Kenneth’s story is one of many men and women who risk their lives every day fleeing war, hunger or poverty, and who think that in Europe their situation will improve. However, as Colón recalls well about the perception that society has of him, “Kenneth has an advantage: he is a priest, he is no longer an immigrant.”
From 2014 to 2019, according to data from the International Organization for Migration (IOM), more than 19,000 deaths were recorded in the Mediterranean, most of them due to drowning. The Missing Migrants project collects, so far in 2020 alone, 770 people who died in this sea.
There is no official count and the data dance according to the sources because it is practically impossible to keep an exact count of the people who are swallowed, but the figure is scandalously high.
There is no official count and the data dance according to the sources because it is practically impossible to keep an exact count of the people that the Mediterranean Sea swallows
Caminando Fronteras is one of the entities that has been working and recording shipwrecks on the southern border for the longest time.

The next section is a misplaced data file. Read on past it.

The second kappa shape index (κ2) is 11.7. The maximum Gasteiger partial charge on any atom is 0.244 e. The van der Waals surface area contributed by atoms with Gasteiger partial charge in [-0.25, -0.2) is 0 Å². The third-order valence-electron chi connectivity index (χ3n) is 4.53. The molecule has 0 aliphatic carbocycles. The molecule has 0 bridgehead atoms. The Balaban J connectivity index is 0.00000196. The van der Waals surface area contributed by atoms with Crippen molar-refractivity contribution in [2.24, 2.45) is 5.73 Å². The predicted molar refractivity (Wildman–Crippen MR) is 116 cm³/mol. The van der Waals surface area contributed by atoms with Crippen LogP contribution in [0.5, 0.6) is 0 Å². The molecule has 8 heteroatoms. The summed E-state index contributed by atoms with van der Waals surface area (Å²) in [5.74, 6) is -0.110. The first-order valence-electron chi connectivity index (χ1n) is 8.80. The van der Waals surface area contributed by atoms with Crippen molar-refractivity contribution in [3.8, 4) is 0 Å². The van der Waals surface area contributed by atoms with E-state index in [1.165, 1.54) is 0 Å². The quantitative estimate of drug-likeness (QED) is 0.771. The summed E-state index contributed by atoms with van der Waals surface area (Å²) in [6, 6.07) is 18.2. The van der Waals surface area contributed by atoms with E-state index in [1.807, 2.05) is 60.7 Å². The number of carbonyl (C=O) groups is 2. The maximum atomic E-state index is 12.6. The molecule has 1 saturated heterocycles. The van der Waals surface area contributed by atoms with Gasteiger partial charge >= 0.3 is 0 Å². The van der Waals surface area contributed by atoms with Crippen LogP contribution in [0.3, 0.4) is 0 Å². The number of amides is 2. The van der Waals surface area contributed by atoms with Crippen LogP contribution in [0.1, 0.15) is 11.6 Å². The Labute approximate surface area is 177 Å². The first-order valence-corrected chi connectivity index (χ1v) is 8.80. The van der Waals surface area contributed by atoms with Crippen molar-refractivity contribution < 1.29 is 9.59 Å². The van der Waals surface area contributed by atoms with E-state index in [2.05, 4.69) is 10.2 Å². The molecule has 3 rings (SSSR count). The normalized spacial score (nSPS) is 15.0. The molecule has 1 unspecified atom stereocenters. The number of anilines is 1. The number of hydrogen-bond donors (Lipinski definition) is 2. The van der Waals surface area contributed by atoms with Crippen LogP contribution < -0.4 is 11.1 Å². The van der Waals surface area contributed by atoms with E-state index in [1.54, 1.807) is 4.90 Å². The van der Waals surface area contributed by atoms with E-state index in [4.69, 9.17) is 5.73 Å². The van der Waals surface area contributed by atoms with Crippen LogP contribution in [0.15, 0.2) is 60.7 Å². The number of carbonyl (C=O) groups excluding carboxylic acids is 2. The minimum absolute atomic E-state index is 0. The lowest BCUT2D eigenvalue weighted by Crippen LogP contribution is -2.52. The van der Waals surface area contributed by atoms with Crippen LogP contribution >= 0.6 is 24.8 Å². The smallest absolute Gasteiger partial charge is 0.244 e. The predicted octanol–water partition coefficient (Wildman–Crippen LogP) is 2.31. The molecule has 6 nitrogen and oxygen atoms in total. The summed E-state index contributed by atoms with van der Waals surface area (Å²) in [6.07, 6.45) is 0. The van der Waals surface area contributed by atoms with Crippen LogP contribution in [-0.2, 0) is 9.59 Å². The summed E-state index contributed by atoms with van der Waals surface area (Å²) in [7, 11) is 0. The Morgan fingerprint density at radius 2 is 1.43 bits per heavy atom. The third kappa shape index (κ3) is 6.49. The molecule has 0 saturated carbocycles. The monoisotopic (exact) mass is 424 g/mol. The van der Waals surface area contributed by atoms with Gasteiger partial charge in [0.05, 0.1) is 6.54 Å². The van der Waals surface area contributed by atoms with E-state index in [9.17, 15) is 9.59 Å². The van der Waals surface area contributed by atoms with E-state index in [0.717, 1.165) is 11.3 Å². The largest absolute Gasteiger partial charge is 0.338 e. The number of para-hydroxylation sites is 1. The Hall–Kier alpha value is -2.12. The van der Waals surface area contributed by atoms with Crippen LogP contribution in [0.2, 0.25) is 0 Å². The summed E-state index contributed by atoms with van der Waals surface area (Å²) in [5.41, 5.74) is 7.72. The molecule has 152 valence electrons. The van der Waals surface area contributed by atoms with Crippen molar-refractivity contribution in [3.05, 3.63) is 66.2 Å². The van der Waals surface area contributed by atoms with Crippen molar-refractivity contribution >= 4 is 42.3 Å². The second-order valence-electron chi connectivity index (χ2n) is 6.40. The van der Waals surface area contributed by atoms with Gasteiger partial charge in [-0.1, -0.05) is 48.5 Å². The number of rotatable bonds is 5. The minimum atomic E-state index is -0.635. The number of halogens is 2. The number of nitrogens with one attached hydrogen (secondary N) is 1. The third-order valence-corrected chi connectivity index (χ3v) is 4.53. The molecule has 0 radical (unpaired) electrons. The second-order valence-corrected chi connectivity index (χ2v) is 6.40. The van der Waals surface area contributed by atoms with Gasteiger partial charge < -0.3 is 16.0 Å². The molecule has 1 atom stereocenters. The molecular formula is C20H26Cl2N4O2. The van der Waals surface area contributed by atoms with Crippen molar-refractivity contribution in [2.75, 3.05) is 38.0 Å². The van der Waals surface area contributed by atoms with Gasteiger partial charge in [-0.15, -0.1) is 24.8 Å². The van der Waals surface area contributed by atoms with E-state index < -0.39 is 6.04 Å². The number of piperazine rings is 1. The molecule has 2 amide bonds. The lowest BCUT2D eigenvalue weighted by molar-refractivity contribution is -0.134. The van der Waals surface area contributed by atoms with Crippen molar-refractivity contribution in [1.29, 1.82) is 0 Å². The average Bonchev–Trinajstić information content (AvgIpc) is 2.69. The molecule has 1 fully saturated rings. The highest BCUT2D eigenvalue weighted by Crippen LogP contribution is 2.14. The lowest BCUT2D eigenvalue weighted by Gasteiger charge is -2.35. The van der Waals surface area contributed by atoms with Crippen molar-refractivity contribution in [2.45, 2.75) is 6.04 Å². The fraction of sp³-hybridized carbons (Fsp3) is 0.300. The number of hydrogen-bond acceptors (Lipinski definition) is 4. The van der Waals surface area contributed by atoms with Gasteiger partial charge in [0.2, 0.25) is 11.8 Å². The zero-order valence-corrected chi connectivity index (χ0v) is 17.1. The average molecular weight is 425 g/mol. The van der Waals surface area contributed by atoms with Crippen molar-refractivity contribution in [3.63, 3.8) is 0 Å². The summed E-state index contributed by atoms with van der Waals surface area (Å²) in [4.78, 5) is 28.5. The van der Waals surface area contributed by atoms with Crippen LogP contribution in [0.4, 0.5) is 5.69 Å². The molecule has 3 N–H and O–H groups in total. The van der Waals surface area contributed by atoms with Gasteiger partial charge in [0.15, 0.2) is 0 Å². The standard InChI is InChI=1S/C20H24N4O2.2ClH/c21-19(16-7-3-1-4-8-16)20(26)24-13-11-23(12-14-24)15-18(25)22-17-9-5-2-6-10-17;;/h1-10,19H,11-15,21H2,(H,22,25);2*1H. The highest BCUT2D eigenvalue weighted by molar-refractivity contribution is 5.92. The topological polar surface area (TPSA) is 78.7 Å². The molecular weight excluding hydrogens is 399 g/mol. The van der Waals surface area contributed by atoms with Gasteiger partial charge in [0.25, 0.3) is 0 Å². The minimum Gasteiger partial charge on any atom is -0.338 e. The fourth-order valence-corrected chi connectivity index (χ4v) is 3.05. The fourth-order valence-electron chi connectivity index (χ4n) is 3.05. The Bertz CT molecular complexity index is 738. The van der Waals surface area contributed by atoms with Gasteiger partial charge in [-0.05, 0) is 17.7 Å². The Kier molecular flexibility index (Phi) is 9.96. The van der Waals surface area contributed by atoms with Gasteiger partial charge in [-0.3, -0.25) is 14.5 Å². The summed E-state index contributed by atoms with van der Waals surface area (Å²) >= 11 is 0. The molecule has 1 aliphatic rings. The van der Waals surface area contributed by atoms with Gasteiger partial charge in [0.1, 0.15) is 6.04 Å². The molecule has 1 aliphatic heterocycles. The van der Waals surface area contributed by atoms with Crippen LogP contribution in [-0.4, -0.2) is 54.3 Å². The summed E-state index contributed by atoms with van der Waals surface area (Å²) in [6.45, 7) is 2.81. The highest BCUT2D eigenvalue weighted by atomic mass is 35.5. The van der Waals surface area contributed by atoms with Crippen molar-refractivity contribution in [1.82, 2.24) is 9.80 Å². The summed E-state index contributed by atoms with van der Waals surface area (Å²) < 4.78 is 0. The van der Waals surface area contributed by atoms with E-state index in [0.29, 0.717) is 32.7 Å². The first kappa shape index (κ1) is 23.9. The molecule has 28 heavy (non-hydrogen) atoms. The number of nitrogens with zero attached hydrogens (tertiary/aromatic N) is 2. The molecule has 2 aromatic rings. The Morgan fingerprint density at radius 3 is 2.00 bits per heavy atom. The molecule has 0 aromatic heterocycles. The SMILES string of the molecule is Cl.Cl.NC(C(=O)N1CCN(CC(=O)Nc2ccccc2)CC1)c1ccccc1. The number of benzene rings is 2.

According to their report Vida en la Necrofrontera –which was used by Columbus to prepare the documentary– during 2018 and early 2019 they registered 70 shipwrecks, 12 missing boats and 1,020 fatalities. Of 816 of which the bodies were never found.
When experiencing a rescue on the high seas, your priorities change and you rethink many of the existing laws and regulations. This is how Carolina Juárez, Open Arms lifeguard, explains it in the tape: “People who are sitting behind a desk would have to come one day, get on the boat and see what is going on in there.”